4. I dig Jesus because of his openly scandalous lifestyle. The life and work of Jesus is a scandal to many -- that much is obvious already from the reactions of his contemporaries. The cross of Jesus remains a scandal (in the 1 Corinthians 1:18ff sense) until today. However, the emphasis here is on the openly scandalous way of Jesus. Unlike all other religious leaders, with Jesus there is never any danger of disappointment because of some scandal suddenly rising to the surface. Everything that's scandalous about Jesus is already known -- and beyond that, there's nothing but the Son of God who remains the same yesterday, today and forever. So, I can rely on this Jesus, knowing that he will never falter and leave me hanging.
  5. I dig Jesus because he digs me. What more is there to say?
What remains to do is to tag five more people to continue the propagation of the meme:
  1. Don Martin is -- as always -- the first who comes to my mind.
  2. Esa Hyvönen hasn't written anything except hotly disputed articles in a Finnish magazine lately, so maybe that's just the topic he could be challenged with.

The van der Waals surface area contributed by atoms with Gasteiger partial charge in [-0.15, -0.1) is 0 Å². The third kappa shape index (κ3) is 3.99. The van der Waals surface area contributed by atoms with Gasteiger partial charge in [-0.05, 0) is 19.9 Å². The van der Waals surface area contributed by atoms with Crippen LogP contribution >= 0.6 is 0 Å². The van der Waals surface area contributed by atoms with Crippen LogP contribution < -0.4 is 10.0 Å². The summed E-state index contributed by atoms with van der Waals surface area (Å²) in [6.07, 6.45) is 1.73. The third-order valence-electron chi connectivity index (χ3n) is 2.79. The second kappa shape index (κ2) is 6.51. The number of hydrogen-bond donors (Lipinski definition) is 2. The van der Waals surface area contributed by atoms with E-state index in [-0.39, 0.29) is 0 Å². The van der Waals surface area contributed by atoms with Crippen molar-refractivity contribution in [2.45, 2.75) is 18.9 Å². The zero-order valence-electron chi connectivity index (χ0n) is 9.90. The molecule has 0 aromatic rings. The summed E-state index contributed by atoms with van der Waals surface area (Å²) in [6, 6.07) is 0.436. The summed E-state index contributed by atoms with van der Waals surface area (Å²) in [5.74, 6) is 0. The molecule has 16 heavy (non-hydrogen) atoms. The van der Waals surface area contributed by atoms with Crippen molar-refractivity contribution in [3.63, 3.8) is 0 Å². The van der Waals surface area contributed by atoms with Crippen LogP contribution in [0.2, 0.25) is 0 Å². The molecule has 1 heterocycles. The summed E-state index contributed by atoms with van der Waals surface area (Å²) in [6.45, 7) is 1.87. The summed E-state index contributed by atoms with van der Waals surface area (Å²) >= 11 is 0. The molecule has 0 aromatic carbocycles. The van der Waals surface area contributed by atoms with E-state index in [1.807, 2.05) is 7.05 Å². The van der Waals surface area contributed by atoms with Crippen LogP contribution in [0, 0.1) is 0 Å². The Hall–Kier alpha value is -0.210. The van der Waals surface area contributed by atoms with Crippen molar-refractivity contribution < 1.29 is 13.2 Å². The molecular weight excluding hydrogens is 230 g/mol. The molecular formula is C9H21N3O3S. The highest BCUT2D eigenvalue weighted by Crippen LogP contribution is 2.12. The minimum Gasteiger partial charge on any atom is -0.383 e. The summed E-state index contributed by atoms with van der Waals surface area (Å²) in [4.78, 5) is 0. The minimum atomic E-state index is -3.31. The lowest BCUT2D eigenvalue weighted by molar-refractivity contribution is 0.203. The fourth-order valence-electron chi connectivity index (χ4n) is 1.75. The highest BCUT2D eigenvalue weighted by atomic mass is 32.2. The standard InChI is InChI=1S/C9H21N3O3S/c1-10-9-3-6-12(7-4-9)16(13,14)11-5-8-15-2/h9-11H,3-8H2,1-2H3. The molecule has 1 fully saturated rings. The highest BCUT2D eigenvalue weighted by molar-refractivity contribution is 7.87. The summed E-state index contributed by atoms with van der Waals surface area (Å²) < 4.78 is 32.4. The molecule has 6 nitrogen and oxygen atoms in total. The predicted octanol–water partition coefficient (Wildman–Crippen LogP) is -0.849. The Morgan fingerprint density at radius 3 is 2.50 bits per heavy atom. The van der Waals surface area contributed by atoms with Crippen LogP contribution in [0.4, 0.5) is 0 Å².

3. Shannon Buckner has told me I need to update my blog -- so, Shannon, here's a reason to update yours :-).
  4. My good old roommate Antti Hirviniemi always has something profound to say.
  5. Brad Anderson write so much anyway, so I think he'll manage to produce something for this topic, too.
more »

Homeless or Jesus

by Christoph Email

Maxim Online has put up a browser game where you have to distinguish between images of homeless people and depictions of Jesus. From the introduction:
Have you ever gotten a homeless person confused with the Son of God, Jesus Christ? Well we certainly have. Now, utilizing the new LiquidGeneration game Homeless or Jesus you can test your ability to differentiate between the two.
Although this is harmless fun, it makes me think ...
  1. Just a detail, but of course, bede is right when he points out in a comment on digg that Jesus himself was homeless when he was here on Earth.
  2. Maybe we should start looking for Jesus among the homeless, the disenfranchised, the fringe groups, ... Just as an application of his own words:
    Matthew 25:34-40 (NASB) 34 "Then the King will say to those on His right, 'Come, you who are blessed of My Father, inherit the kingdom prepared for you from the foundation of the world. 35 'For I was hungry, and you gave Me something to eat; I was thirsty, and you gave Me drink; I was a stranger, and you invited Me in; 36 naked, and you clothed Me; I was sick, and you visited Me; I was in prison, and you came to Me.' 37 "Then the righteous will answer Him, saying, 'Lord, when did we see You hungry, and feed You, or thirsty, and give You drink? 38 'And when did we see You a stranger, and invite You in, or naked, and clothe You? 39 'And when did we see You sick, or in prison, and come to You?' 40 "And the King will answer and say to them, 'Truly I say to you, to the extent that you did it to one of these brothers of Mine, even the least of them, you did it to Me.'